nytheatre.com review by Martin Denton
April 7, 2007
The Accomplices is not a good play: it's Bernard Weinraub's first, and although he's had a long and varied career as a journalist, Weinraub's debut effort for the theatre is ineffective both as drama and as polemic. Exposition is clumsily delivered (the opening scene, for example, has protagonist Peter Bergson interviewed at length by a U.S. Customs official, solely to deliver background information to get the play started); dialogue is stilted and unconvincing; and Weinraub's attempts to link the events depicted here to contemporary parallels are heavy-handed and misleading.
The production, helmed by Ian Morgan, is spotty. David Margulies is terrific as a pragmatically-minded rabbi, and Andrew Polk is very good as Sam Merlin, Peter Bergson's best friend (he gets to deliver a series of deliberately "bad jokes" that provide the play with some much-needed humanity and comic relief). But other very good actors, such as Jon DeVries, Robert Hogan, and Catherine Curtin, seem at sea here; and set designer Beowulf Borrit seems defeated by the shape of the Acorn Theatre stage (very wide, not too deep), with the result that even from the third row, there were moments that were hard to see and/or hear.
The play tells the story of Bergson, whose real name was Hillel Kook, a Palestinian Jew who came to America in 1940 to try to convince the U.S. government to save the lives of hundreds of thousands of European Jewish refugees seeking to escape Hitler. (Some of this story has also been told in the 1982 documentary film Who Shall Live and Who Shall Die?) Bergson and his friend Merlin enlist outspoken writer Ben Hecht to help them; they also ask Rabbi Stephen Wise to assist them, but he refuses. Wise represents the American Jewish establishment, and for reasons that are not clearly articulated here, he is unwilling to rock a boat that he presumably sees as tenuous to save the nameless victims of the Holocaust. I wished that Weinraub had given this position equal weight to the one espoused by Bergson, but the tone of The Accomplices is wholly judgmental and accusatory, and it is Wise and his followers, above all others, who are Weinraub's title characters.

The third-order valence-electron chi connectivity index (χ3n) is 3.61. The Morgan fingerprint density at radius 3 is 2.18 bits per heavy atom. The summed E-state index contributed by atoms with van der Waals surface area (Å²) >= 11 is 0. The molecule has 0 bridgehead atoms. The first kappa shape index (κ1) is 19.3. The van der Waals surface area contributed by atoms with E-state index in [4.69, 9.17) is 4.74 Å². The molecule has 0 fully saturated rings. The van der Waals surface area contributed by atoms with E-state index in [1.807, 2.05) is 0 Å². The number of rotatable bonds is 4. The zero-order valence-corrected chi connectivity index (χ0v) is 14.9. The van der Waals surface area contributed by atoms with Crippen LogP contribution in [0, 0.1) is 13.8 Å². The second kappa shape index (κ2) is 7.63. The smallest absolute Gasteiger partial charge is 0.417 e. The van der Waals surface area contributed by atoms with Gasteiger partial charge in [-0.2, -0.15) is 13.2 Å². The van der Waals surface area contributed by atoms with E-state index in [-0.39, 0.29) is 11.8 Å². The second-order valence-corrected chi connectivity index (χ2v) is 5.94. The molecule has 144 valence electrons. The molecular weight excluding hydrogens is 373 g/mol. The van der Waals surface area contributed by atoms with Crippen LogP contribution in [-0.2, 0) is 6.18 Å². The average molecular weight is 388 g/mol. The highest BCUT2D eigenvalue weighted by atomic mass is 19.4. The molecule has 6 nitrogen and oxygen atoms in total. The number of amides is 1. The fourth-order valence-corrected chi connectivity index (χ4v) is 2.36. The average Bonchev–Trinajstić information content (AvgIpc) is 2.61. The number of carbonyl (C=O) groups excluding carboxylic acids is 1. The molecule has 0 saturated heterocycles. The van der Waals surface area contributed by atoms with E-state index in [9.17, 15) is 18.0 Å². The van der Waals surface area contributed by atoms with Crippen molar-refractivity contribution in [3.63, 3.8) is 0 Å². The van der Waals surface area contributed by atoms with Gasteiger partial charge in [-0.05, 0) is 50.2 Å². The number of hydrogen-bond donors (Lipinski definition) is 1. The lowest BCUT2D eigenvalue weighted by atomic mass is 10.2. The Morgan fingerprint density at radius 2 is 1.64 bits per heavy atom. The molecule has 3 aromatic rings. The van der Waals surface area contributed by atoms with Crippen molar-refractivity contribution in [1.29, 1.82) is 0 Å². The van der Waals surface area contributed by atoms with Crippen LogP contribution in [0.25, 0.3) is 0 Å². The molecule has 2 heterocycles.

President Franklin D. Roosevelt and members of his administration also come off poorly for refusing to help the Jews, especially Breckenridge Long, who was the State Department official responsible for immigration at the time; Secretary of the Treasury Henry Morgenthau, Jr. and FDR's advisor Samuel Rosenman, both Jewish, are lumped into the category of "accomplice" as well.
Weinraub makes a connection between these officials' refusal to aid the Jews and their counterparts' similar inaction in the face of genocides in the Balkans, Rwanda, Darfur, and other places; it's a valid point, but it's strained given the fact that the events of this play happen during a full scale World War, with all of the commitment of resources that entailed, while other events happened during (relative) peacetime, when more could likely have been done to stop the atrocities.
The Accomplices raises important questions that should not be forgotten; the problem is not so much that Weinraub's play is poorly crafted but that it's so much a lone voice in the theatrical landscape. The New Group is right to put this thorny topic before audiences and make them think about it, and they'd accomplish even more with a better script. But if anybody who sees this play takes some time to study the mostly-obscured history that it presents, that will be a good thing. (A place to begin might be this article about Bergson.)